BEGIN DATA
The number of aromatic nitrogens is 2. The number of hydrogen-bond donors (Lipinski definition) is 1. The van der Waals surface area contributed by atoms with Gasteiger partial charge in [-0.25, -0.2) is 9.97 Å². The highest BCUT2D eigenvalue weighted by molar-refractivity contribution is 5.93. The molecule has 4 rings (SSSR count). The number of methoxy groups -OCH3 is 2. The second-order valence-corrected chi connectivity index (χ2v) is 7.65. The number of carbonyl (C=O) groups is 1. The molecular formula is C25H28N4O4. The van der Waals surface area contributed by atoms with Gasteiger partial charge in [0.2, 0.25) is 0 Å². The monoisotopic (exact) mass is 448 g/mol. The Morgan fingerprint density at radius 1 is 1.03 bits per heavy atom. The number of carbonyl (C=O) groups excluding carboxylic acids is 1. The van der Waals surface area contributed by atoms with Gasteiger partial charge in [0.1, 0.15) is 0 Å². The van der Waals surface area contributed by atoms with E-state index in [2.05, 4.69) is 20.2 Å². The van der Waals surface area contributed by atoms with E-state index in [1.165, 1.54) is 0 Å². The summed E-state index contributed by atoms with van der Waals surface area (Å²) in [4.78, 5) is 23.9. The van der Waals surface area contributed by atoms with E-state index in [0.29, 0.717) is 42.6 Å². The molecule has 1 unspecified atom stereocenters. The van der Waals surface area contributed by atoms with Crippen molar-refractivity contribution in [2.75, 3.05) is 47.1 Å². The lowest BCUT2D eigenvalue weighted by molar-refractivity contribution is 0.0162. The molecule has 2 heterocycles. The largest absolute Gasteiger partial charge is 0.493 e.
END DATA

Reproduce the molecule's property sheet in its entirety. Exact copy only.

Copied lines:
The number of aromatic nitrogens is 2. The number of hydrogen-bond donors (Lipinski definition) is 1. The van der Waals surface area contributed by atoms with Gasteiger partial charge in [-0.25, -0.2) is 9.97 Å². The highest BCUT2D eigenvalue weighted by molar-refractivity contribution is 5.93. The molecule has 4 rings (SSSR count). The number of methoxy groups -OCH3 is 2. The second-order valence-corrected chi connectivity index (χ2v) is 7.65. The number of carbonyl (C=O) groups is 1. The molecular formula is C25H28N4O4. The van der Waals surface area contributed by atoms with Gasteiger partial charge in [0.2, 0.25) is 0 Å². The monoisotopic (exact) mass is 448 g/mol. The Morgan fingerprint density at radius 1 is 1.03 bits per heavy atom. The number of carbonyl (C=O) groups excluding carboxylic acids is 1. The van der Waals surface area contributed by atoms with Gasteiger partial charge in [0.1, 0.15) is 0 Å². The van der Waals surface area contributed by atoms with E-state index in [2.05, 4.69) is 20.2 Å². The van der Waals surface area contributed by atoms with E-state index in [1.165, 1.54) is 0 Å². The summed E-state index contributed by atoms with van der Waals surface area (Å²) in [4.78, 5) is 23.9. The van der Waals surface area contributed by atoms with E-state index in [0.29, 0.717) is 42.6 Å². The molecule has 1 unspecified atom stereocenters. The van der Waals surface area contributed by atoms with Crippen molar-refractivity contribution in [2.75, 3.05) is 47.1 Å². The lowest BCUT2D eigenvalue weighted by molar-refractivity contribution is 0.0162. The molecule has 2 heterocycles. The largest absolute Gasteiger partial charge is 0.493 e.